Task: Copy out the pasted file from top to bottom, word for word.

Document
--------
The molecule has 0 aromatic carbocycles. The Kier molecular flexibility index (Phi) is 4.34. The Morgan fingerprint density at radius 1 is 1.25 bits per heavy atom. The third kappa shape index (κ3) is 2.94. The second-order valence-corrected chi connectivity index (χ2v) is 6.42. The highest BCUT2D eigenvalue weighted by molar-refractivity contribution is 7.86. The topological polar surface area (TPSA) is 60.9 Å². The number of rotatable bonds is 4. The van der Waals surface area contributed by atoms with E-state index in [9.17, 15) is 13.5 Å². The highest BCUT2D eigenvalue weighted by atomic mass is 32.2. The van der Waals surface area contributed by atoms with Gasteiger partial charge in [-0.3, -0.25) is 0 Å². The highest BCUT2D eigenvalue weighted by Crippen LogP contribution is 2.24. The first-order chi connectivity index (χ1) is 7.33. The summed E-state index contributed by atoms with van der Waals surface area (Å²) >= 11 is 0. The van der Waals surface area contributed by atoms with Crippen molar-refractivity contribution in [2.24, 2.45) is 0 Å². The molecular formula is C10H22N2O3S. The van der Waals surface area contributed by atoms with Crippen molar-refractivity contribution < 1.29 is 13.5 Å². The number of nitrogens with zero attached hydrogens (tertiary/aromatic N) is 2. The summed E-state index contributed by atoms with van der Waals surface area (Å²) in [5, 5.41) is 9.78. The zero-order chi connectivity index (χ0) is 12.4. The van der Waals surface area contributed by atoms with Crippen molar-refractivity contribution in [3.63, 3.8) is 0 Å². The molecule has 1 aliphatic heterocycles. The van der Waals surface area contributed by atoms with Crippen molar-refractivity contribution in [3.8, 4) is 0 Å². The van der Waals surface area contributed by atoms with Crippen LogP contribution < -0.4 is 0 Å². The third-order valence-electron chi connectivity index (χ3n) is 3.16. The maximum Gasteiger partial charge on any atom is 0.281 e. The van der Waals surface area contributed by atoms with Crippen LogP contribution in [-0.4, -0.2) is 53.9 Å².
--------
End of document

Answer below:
The molecule has 0 aromatic carbocycles. The Kier molecular flexibility index (Phi) is 4.34. The Morgan fingerprint density at radius 1 is 1.25 bits per heavy atom. The third kappa shape index (κ3) is 2.94. The second-order valence-corrected chi connectivity index (χ2v) is 6.42. The highest BCUT2D eigenvalue weighted by molar-refractivity contribution is 7.86. The topological polar surface area (TPSA) is 60.9 Å². The number of rotatable bonds is 4. The van der Waals surface area contributed by atoms with E-state index in [9.17, 15) is 13.5 Å². The highest BCUT2D eigenvalue weighted by atomic mass is 32.2. The van der Waals surface area contributed by atoms with Gasteiger partial charge in [-0.3, -0.25) is 0 Å². The highest BCUT2D eigenvalue weighted by Crippen LogP contribution is 2.24. The first-order chi connectivity index (χ1) is 7.33. The summed E-state index contributed by atoms with van der Waals surface area (Å²) >= 11 is 0. The van der Waals surface area contributed by atoms with Crippen molar-refractivity contribution in [2.24, 2.45) is 0 Å². The molecular formula is C10H22N2O3S. The van der Waals surface area contributed by atoms with Crippen molar-refractivity contribution < 1.29 is 13.5 Å². The number of nitrogens with zero attached hydrogens (tertiary/aromatic N) is 2. The summed E-state index contributed by atoms with van der Waals surface area (Å²) in [5, 5.41) is 9.78. The zero-order chi connectivity index (χ0) is 12.4. The van der Waals surface area contributed by atoms with Crippen molar-refractivity contribution in [3.63, 3.8) is 0 Å². The molecule has 1 aliphatic heterocycles. The van der Waals surface area contributed by atoms with Crippen molar-refractivity contribution in [3.8, 4) is 0 Å². The van der Waals surface area contributed by atoms with Crippen LogP contribution < -0.4 is 0 Å². The third-order valence-electron chi connectivity index (χ3n) is 3.16. The maximum Gasteiger partial charge on any atom is 0.281 e. The van der Waals surface area contributed by atoms with Crippen LogP contribution in [-0.4, -0.2) is 53.9 Å².